Within this spectrum political parties appeared that defended certain insights, rights and interests. There is always an overlap as none of the parties is based on purely one element. Nowadays new elements are yet again added to the political spectrum. They go beyond the original basics and develop around environmental issues, elderly people, nationalistic identity issues, etc. With such expressions a large diversity of political parties appear that all demand the right to defend themselves and determine policy issues and regional development. Modern political expressions are difficult to place in one of the sociological areas as they defend a new dimension of issues.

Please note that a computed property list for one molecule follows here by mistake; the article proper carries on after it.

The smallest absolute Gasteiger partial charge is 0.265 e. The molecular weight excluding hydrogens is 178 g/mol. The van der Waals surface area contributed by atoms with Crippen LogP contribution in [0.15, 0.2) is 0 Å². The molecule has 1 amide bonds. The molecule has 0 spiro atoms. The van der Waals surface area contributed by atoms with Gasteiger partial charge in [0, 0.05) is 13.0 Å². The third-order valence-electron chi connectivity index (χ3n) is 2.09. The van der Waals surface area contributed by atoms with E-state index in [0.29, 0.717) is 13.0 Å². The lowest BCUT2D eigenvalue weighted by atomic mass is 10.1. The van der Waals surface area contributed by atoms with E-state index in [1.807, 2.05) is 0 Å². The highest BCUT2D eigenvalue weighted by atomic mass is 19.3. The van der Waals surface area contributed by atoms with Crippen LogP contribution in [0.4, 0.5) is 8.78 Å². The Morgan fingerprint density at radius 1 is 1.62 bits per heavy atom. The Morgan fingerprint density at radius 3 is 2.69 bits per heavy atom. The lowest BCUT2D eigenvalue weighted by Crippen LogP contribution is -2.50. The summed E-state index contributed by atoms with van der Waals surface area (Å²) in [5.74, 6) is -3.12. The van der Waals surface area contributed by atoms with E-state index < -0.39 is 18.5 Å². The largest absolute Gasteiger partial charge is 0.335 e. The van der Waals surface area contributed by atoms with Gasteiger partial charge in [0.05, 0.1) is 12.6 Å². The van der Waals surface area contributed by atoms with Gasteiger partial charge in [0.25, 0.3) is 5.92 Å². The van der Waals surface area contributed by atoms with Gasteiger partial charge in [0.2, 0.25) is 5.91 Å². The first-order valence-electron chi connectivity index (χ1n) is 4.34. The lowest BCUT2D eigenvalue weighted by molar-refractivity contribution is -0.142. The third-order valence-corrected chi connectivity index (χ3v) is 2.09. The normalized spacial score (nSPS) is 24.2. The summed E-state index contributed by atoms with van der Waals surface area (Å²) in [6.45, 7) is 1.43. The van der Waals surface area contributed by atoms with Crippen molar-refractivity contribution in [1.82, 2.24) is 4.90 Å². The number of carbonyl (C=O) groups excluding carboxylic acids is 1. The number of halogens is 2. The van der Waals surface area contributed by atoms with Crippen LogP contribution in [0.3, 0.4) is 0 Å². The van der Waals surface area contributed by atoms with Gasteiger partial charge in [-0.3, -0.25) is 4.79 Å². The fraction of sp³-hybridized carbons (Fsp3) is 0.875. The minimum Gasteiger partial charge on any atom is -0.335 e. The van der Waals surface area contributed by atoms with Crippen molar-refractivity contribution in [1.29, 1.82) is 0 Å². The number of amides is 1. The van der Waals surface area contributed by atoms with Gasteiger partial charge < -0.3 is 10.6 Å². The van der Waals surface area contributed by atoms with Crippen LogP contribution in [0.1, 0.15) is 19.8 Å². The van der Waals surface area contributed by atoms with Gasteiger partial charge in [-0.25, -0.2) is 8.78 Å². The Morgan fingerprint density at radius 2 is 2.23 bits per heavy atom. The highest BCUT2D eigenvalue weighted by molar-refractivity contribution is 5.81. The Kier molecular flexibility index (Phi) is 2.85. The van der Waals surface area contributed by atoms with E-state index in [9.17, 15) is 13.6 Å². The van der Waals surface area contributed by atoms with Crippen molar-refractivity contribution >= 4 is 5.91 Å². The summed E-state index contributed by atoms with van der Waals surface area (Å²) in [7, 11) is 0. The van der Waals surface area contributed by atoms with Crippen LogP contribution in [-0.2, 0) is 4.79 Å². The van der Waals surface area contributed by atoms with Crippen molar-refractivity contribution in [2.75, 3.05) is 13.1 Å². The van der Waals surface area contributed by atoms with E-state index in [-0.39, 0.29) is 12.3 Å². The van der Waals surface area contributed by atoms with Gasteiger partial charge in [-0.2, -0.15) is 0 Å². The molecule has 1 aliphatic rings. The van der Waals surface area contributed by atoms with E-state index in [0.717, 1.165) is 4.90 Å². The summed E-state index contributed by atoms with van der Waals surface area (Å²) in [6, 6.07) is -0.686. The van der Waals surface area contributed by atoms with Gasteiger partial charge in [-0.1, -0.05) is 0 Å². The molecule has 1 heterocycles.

Many consider this fragmentation of the political field as chaotic and unmanageable. In essence this is true and a huge challenge as well as opportunity. To satisfy so many political streams a concensus for progress is hard to achieve. And even if achieved it is so much deprived of ambition that it hardly addresses the complexity of regional development today. Small political parties hardly have resources to go deeply into the complex issues and have the tendency to leave the importance to the civil servants and the councillors put in place. The council looses track and unjust islands of power, mismanagement or abuse appear. There is a sense of need to evolve into a new practical way to focus while still maintaining the basic democratic rights and diversity of streams of attention.